Sometimes leaving the defaults in place might just come back and bite you, hard. That might also be the case with your vCenter 4.1 database, as I experienced back in July. All of a sudden my vCenter Server stopped working. The symptoms where pretty obvious, my client couldn’t connect to the vCenter server. Naturally I connected to the server, and noticed that the VMware VirtualCenter Server services had indeed stopped. No wonder the client couldn’t connect to it.
Today I finally got word that I will indeed be going to VMworld Europe 2010 in Copenhagen! I’ve done the registration process, so all that remains is to book the flight and hotel and I’m ready to go. To celebrate this, I’ve decided to announce a little contest; Where is Christian aka h0bbel? #The first person to find me, as in the physical me, in the Bella Center during VMworld Europe 2010, (I’ll be there Tuesday - Thursday) will receive a free copy of the Trainsignal VMware vSphere Pro Series Training Vol.
We all know, and love, the fact that vSphere Hypervisor is free of charge. The free version doesn’t come with all the bells and whistles of the fully licensed product, but it’s still very usable in many scenarios. Recently I’ve been investigating the possibilities of running vSphere Hypervisor on a number of floating branch offices, also known as vessels. I’m not going into details about the proposed setup, and how we intend to roll it and so on, but one of the things I really wanted to get out of this was to have all my off-site vSphere Hypervisor installs appear in my vCenter Client.
Some topics seem to pop up at random intervals, one of them being virtualizing Microsoft Active Directory Domain Controller servers. The question is often either “Should I virtualize my Domain Controllers, and if so should I virtualize all of them?” or “Should I do a P2V (Physical 2 Virtual) conversion of my existing Domain Controllers, or create new ones?” In this post, I’ll be talking about the second question. While there is a lot to be said about the first one as well, I’ll leave that for future post.
In fresh blog post, called “Resource pools and simultaneous vMotions” by Frank Denneman prompted a quick Twitter discussion regarding the vCenter client (and perhaps even vCenter itself). A simple Why are there no folders under Host and Clusters view ? from Maish Saidel-Keesing got the ball rolling. Could it be that the design of the client itself helps perpetuate the myth the resource pools is an organizational unit, one that should be used as a way of grouping VMs?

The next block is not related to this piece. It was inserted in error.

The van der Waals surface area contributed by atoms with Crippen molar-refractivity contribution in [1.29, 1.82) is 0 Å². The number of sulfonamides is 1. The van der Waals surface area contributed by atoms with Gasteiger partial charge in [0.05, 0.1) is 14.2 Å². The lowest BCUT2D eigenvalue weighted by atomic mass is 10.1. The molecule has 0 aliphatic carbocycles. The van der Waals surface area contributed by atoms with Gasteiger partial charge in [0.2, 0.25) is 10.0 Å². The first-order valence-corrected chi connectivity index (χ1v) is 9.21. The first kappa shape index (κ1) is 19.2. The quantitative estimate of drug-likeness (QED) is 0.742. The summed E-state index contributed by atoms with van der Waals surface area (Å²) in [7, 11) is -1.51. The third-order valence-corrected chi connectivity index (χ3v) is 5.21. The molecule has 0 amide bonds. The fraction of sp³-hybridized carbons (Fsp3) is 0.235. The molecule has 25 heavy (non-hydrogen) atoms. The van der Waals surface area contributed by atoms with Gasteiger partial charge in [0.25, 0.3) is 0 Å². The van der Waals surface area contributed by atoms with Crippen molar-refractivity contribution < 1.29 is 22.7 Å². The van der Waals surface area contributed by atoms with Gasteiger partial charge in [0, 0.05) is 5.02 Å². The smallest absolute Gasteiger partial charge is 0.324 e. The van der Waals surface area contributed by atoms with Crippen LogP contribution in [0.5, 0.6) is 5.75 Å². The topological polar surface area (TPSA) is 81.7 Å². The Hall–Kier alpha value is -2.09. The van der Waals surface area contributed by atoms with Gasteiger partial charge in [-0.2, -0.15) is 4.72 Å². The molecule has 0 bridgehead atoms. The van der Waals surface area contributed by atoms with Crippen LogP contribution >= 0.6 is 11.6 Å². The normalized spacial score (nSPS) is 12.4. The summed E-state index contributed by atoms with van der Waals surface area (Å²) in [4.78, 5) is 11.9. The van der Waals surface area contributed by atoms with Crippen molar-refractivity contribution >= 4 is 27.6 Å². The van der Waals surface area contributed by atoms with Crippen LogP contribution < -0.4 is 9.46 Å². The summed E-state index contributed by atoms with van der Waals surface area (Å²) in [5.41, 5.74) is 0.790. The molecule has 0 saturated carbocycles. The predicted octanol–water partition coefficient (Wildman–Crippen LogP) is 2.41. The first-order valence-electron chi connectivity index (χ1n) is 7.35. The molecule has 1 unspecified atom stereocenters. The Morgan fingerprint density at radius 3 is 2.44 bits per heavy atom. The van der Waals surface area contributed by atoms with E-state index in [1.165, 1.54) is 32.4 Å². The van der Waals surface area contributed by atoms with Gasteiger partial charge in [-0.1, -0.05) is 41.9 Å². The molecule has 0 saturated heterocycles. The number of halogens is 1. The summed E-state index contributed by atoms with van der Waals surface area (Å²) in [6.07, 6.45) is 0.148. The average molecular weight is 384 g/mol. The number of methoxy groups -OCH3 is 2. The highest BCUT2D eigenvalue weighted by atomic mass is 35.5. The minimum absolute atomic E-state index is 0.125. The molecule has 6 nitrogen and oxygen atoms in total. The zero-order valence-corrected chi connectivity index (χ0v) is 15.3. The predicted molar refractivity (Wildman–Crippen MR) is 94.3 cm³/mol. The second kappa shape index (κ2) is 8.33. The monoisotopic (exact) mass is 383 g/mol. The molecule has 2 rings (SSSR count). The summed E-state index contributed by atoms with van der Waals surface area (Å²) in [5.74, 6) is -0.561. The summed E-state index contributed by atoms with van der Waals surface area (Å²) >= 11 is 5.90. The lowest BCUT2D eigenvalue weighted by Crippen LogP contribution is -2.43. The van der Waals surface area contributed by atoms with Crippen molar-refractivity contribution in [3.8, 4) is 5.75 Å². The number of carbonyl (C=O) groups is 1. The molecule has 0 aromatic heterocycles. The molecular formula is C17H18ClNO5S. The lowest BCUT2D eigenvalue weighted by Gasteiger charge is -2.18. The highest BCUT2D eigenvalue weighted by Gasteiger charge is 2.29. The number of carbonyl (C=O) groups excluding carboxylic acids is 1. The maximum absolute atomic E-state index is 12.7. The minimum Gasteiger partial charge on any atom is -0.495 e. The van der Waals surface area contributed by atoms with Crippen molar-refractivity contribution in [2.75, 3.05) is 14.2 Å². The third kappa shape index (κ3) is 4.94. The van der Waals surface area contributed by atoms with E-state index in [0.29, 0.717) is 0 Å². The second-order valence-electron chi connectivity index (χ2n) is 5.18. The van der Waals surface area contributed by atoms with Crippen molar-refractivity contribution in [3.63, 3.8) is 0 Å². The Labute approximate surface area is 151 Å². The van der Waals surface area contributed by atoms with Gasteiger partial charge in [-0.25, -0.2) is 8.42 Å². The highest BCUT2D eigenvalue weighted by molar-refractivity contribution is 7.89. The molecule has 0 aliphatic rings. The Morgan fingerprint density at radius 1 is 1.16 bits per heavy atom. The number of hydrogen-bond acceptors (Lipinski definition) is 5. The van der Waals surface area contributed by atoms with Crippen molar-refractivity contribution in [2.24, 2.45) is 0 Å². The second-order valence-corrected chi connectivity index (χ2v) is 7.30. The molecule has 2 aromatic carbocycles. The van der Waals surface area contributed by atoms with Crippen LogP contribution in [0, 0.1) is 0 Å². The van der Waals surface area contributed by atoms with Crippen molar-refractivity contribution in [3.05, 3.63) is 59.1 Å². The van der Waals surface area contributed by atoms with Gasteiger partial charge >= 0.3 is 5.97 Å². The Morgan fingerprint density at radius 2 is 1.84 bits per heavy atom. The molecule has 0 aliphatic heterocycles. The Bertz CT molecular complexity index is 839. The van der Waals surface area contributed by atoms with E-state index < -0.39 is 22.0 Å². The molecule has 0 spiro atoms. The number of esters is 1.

When HP announced their new ProLiant MicroServer, I really hoped that it would be the perfect answer to a specific use case I’ve been looking at lately. Basically, what I’m looking for is a small chassis, low noise branch office server that would be used to host a single virtual machine, offering Read-Only Domain Controller (RODC) and Distributed File System (DFS) file-shares. Initially it looked to fit the bill perfectly:
During preparation and preliminary information gathering for a new internal project, I had a need to emulate various networking conditions and scenarios. More specifically I’m looking at the possibility of running the vCenter Client over high latency satellite links, with varying bandwidth availability and even packet loss scenarios. Obviously the best way of testing this, in a controlled environment, is to use some kind of WAN emulator that lets you control the various networking characteristics.
SolarWinds has released a new free vSphere tool called SolarWinds VM Console. Free VM Console Highlights: Bounce (shutdown & restart) VMs without logging into vCenter or vSphere Get end-to-end visibility into your VMware environment—from vCenter through ESX hosts to VM guests Track the real-time up/down status of your VMs from your desktop — without logging into VMware apps Additional VM Monitoring Features:
Dwayne Lessner who runs IT Blood Pressure, has written a guest post on GestaltIT called Is My Favourite VSphere Tool Is Going Away? In his article, Dwayne talks about vCenter Update Manager 4.1, and the fact that it seems to be the last version of the tools that will allow you to patch your Windows and Linux guests: VMware vCenter Update Manager Features. vCenter Update Manager 4.1 and its subesquent update releases are the last releases to support scanning and remediation of patches for Windows and Linux guest operating systems and applications running inside a virtual machine.
VMware has published a new whitepaper called VMware vCenter Server Performance and Best Practices. This is a must read if you manage a vCenter 4.1 installation, or are currently planning your upgrade. The whitepaper highlights the performance improvements in the latest version, sizing guidelines, best practices and some really good real world information from several case studies. One simple, but probably often overlooked tip, is that the amount of vCenter Clients connected to your vCenter Server has an impact on it’s performance.